But Judge Reeves said Girod brought the trouble on himself “because he steadfastly refused to follow the law.” To Girod, Reeves said, “You refused to follow anyone but yourself.”

I always have a negative reaction to any use of prison time in response to what seem like non-violent regulatory offenses by a person who would appear to present no genuine threat to public safety.  And this case especially caught my eye not only because a lot of federal prison time was imposed, but also because this critical report about the sentencing from a political blog indicates that the applicable federal guideline range here was 63-78 months.  In other words, the sentencing judge here though the defendant needed and deserved a sentence significantly above the bottom of the applicable guideline range in this case.  Also of note, the judge who decided a six year prison term was necessary in this case, U.S. District Judge Danny Reeves, happens to be the newest member of the US Sentencing Commission.

July 1, 2017 at 12:39 PM | Permalink

Comments

That political blog speaks of some "king" but last I checked, we didn't have one. The Congress passed a law and then regulations are passed under it. The president (sic) alone isn't the one involved here. If five years plus is too much here, okay, but that is ultimately on Congress.

As to the "bottom range," the floor is sixty three months. He received 72. I guess nine months is "significant." So, why did he do that? The details of the article suggest various aggravating details including interference with regulators.

Anyway, the non-violent regulatory offense here is argued to "present no genuine threat to public safety." But, the very point of the FDA is to regulate public safety. The person refused to allow basic safety inspections of his product used by the public. The article says in part "One product called TO-MOR-GONE contained an extract of bloodroot that had a caustic, corrosive effect on human skin, according to an indictment."

I'm again curious what exactly "public safety" means if it doesn't include stopping the sale of products that cause "caustic, corrosive effect on human skin." A certain narrow meaning is being given there it seems to me. What if someone sells a sham cancer cure that people take thinking it will treat their children's condition? The child dies. Is this a threat to public safety? The word "safe" is normal in regulations of food, drugs and related products. Is this ironically misleading labeling? If the argument is that this concoction is not actually as unsafe as alleged, that would be a matter of factual dispute. The jurors found otherwise.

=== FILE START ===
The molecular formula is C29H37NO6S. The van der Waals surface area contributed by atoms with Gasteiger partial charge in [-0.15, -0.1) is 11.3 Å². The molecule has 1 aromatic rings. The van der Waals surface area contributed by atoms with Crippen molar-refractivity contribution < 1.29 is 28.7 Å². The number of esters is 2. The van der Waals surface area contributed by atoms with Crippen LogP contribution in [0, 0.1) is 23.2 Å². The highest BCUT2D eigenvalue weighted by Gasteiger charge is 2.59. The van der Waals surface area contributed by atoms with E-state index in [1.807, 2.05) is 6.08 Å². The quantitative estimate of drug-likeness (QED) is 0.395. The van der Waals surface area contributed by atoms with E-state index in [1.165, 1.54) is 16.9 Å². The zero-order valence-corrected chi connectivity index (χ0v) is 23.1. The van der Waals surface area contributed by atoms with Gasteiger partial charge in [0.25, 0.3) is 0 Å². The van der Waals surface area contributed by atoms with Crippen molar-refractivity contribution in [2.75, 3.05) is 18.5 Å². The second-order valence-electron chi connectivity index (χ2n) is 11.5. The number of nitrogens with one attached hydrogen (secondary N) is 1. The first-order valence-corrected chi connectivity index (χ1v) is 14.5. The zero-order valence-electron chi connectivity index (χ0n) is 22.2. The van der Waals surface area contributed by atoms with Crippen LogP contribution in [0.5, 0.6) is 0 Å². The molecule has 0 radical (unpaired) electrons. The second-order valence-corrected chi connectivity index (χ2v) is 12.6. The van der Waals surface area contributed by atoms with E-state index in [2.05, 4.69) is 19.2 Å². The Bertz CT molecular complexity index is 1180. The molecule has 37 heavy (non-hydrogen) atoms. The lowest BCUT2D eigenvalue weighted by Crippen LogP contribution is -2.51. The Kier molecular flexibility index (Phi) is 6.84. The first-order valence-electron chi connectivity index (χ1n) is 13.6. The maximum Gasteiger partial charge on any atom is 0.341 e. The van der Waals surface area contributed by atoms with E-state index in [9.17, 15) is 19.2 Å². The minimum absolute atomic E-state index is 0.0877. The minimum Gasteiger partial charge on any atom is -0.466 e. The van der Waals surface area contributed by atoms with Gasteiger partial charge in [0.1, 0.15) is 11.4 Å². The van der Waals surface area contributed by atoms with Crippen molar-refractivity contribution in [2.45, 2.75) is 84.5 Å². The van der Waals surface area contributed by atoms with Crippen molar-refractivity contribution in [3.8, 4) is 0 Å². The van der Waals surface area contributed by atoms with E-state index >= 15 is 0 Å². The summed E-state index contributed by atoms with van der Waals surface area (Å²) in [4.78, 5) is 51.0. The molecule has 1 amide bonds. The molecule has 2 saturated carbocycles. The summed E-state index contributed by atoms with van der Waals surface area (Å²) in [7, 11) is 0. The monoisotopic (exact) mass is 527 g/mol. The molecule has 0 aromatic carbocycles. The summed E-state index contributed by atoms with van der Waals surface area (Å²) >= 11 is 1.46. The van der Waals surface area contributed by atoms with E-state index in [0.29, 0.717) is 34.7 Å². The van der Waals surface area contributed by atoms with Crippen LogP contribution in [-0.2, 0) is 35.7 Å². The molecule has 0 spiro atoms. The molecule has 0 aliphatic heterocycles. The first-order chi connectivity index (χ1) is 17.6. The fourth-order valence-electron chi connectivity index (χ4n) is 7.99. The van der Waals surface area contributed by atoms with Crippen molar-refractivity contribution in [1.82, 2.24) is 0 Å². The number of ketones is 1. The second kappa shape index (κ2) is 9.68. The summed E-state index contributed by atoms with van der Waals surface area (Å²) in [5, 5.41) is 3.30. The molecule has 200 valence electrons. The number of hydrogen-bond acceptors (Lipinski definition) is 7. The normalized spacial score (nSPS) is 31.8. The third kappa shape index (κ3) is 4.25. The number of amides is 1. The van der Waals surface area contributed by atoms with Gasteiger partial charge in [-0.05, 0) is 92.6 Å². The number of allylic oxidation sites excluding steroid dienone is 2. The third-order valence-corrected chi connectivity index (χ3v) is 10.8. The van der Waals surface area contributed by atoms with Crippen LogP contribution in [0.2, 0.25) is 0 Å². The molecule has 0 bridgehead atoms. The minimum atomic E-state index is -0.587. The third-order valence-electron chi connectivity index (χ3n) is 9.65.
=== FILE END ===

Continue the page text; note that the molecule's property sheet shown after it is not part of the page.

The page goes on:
Also, the article says he was charged with "threatening a person in an attempt to stop him from providing information to a grand jury." I tend to have a negative reaction to that sort of thing. Anyway, I think we can say public safety was involved here while being concerned with the length of the sentence.

Posted by: Joe | Jul 1, 2017 2:18:59 PM

Looking into this, including skimming a ruling on the case, it also seems that being his own counsel did him no favors.

Posted by: Joe | Jul 1, 2017 2:21:37 PM

I saw no mention of a harmed customer.

The Worldly Cousins should bring street justice to all the enemies of freedom in this case.

Posted by: David Behar | Jul 1, 2017 3:00:11 PM

I almost refrained from clicking on that blog link but I am glad I did..

"I’ve seen people play Dungeons & Dragons and the point system is similar. For example, counts 4 through 11, the counts for misbranded drugs were grouped into a class. Roll the dice to get a base of 18 points. Then add +2 for the number of violations, +2 for prior convictions (the Missouri ruling against Sam?), +2 for sophisticated means, and +2 for obstruction of justice to get a total of 26 points. "

That...that is creative. I've never thought about it in those terms before. It is amusing to imagine Justice Breyer parked in a lounge chair by his pad in the Virgin Islands with sexy woman lying on the beach drinking pina colada while he mummers to himself, "now is that an enhancement +3 Against Evil or a Prison Curse -3 for Government Cooperation?"

Posted by: Daniel | Jul 1, 2017 3:36:58 PM

Respect even for give us earned. Pretty much nothing out government has done deserves respect and most of their actions in that time actually deserve nothing but utter contemp!
As for more about a so-called harmful ingredient...the devil is in the details. Since there was no long line of people harmed by his product. It leave me to believe this one is one of the 1,000a of items our nanny state government has decided to be harmful when it actually is only harmful to maybe 1 out of a Million people or higher.